Fatal medical mishap repeated

NICOLE MATHEWSON
Last updated 16:00 28/08/2014
Keith Nelson
RICHARD COSGROVE/ Fairfax NZ

NOT AGAIN: Keith Nelson hopes for answers about his wife Tracey's death.

Tracey-Jane Havill-Nelson
MUCH-LOVED: Tracey-Jane Havill-Nelson died aged 52.

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A Christchurch couple are wondering how a mistake that killed their young son was able to happen to another family.

Julie and Pete Wright lost their 2-year-old son Jacob in 2007 while he was undergoing treatment in Christchurch Hospital.

A peripherally inserted central catheter (or PICC line) inserted into the toddler's body had shifted, piercing his heart and causing a fatal build-up of fluid.

The couple were surprised to learn the same mistake killed 52-year-old Tracey-Jane Havill-Nelson five years later.

Havill-Nelson died in Christchurch Hospital on June 23, 2012, while she was being treated for malnutrition and dehydration following bariatric surgery.

Keith Nelson said his wife's death "shouldn't have happened" and he wanted to make sure the same mistake did not happen to anyone else.

The Wright's had wanted the same thing when Christchurch Hospital carried out an investigation into their son's death.

"We thought it wouldn't be happening to someone else," Julie Wright said.

A coroner's inquest into Havill-Nelson's inquest today sounded "very familiar" to the one held into their son's death in 2009.

The couple attended today's inquest at Christchurch District Court to find out how the same mistake could have happened to someone else.

"I'd love for it never to happen again," Julie Wright said.

Coroner Richard McElrea today heard that an investigation by the Canterbury District Health Board into Havill-Nelson's death had made nine recommendations for staff.

The recommendations included creating a governance group to provide clinical leadership, management support and clear lines of accountability and reporting in regards to central venous access devices.

Dr Hamish Gray, who chaired the governance group, said all of the recommendations had been implemented or "continued to be implemented".

"I'd also like to pass on my condolences to Mr Nelson and his family for their loss," he said.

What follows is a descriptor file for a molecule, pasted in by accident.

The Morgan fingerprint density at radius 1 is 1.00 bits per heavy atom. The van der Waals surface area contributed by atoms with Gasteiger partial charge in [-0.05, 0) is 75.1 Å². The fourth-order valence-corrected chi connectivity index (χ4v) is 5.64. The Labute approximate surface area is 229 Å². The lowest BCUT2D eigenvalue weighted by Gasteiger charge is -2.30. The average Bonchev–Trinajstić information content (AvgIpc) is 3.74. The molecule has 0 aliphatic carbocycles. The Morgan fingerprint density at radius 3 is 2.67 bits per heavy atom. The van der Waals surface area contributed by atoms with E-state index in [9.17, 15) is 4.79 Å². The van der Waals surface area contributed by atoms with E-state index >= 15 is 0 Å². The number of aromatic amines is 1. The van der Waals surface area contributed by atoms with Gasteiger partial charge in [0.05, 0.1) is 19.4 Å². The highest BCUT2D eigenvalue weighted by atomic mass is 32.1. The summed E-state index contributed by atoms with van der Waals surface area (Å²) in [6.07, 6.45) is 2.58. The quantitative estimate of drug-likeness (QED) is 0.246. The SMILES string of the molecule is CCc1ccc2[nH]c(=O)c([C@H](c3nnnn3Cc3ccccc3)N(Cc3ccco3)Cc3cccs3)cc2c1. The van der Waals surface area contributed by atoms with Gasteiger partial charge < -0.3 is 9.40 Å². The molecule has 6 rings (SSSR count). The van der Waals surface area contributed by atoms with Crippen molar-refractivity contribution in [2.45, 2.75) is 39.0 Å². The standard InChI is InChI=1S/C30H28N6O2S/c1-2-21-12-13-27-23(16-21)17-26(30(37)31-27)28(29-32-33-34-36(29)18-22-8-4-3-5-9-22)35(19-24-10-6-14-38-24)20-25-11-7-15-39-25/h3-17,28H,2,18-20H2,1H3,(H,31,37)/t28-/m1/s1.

Earlier Dr Grant Coulter told the coroner that it was "extremely rare" for a PICC line to move through the heart and, although he had never heard of it happening, it was a known complication.

PICC lines should be monitored daily to check for movement, but there was evidence that had not happened in Havill-Nelson's case, he said.

"Changes have been made that have improved the monitoring of those lines."

A new type of PICC line that was safer and less likely to slip had also been introduced, while more emphasis had been placed on educating staff about the risks.

CDHB chief executive David Meates said the board had apologised to Nelson for failing to provide appropriate care to his wife, leading to her "unexpected and sudden" death.

"Mrs Nelson's death occurred as a result of a number of failings in our system, which have now been addressed."

Canterbury health board chief executive David Meates said the board had apologised to Nelson for failing to provide appropriate care to his wife, leading to her "unexpected and sudden" death.

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"Mrs Nelson's death occurred as a result of a number of failings in our system, which have now been addressed."

The CDHB would accept all of the coroner's findings and had thoroughly reviewed what went wrong to ensure more robust systems were in place and to prevent something similar happening to someone else, he said. 

- The Press

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